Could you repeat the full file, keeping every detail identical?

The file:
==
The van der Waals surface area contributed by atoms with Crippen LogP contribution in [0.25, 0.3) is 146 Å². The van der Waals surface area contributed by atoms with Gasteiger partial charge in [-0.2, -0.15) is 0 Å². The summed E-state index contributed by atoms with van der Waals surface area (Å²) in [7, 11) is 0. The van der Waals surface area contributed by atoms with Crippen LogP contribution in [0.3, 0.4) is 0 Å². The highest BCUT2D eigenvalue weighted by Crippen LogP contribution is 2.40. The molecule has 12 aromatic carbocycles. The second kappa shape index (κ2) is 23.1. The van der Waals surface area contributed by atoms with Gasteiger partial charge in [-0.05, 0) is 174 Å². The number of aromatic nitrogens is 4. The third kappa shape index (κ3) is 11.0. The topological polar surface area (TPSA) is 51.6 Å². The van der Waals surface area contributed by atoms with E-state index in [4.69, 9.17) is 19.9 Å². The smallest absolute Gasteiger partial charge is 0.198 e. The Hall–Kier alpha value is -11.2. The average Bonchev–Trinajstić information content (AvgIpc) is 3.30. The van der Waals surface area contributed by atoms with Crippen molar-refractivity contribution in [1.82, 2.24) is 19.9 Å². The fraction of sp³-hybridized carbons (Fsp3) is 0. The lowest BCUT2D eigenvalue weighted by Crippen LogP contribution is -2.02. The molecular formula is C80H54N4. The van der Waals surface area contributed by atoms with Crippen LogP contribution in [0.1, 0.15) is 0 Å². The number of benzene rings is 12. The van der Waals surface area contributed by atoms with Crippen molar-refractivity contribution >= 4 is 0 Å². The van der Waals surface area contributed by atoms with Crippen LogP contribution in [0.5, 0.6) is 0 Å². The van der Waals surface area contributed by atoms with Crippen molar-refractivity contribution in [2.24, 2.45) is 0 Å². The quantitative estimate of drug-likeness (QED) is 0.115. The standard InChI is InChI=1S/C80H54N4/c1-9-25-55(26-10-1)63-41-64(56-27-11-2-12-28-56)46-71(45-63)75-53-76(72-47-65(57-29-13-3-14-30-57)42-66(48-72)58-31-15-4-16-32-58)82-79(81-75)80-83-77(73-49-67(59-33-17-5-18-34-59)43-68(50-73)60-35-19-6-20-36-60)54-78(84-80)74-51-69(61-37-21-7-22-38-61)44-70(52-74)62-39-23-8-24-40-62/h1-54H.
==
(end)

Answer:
The van der Waals surface area contributed by atoms with Crippen LogP contribution in [0.25, 0.3) is 146 Å². The van der Waals surface area contributed by atoms with Gasteiger partial charge in [-0.2, -0.15) is 0 Å². The summed E-state index contributed by atoms with van der Waals surface area (Å²) in [7, 11) is 0. The van der Waals surface area contributed by atoms with Crippen LogP contribution in [0.3, 0.4) is 0 Å². The highest BCUT2D eigenvalue weighted by Crippen LogP contribution is 2.40. The molecule has 12 aromatic carbocycles. The second kappa shape index (κ2) is 23.1. The van der Waals surface area contributed by atoms with Gasteiger partial charge in [-0.05, 0) is 174 Å². The number of aromatic nitrogens is 4. The third kappa shape index (κ3) is 11.0. The topological polar surface area (TPSA) is 51.6 Å². The van der Waals surface area contributed by atoms with E-state index in [4.69, 9.17) is 19.9 Å². The smallest absolute Gasteiger partial charge is 0.198 e. The Hall–Kier alpha value is -11.2. The average Bonchev–Trinajstić information content (AvgIpc) is 3.30. The van der Waals surface area contributed by atoms with Crippen molar-refractivity contribution in [1.82, 2.24) is 19.9 Å². The fraction of sp³-hybridized carbons (Fsp3) is 0. The lowest BCUT2D eigenvalue weighted by Crippen LogP contribution is -2.02. The molecular formula is C80H54N4. The van der Waals surface area contributed by atoms with Crippen LogP contribution in [0.1, 0.15) is 0 Å². The number of benzene rings is 12. The van der Waals surface area contributed by atoms with Crippen molar-refractivity contribution >= 4 is 0 Å². The van der Waals surface area contributed by atoms with Crippen LogP contribution in [0.5, 0.6) is 0 Å². The van der Waals surface area contributed by atoms with Crippen molar-refractivity contribution in [2.24, 2.45) is 0 Å². The quantitative estimate of drug-likeness (QED) is 0.115. The standard InChI is InChI=1S/C80H54N4/c1-9-25-55(26-10-1)63-41-64(56-27-11-2-12-28-56)46-71(45-63)75-53-76(72-47-65(57-29-13-3-14-30-57)42-66(48-72)58-31-15-4-16-32-58)82-79(81-75)80-83-77(73-49-67(59-33-17-5-18-34-59)43-68(50-73)60-35-19-6-20-36-60)54-78(84-80)74-51-69(61-37-21-7-22-38-61)44-70(52-74)62-39-23-8-24-40-62/h1-54H.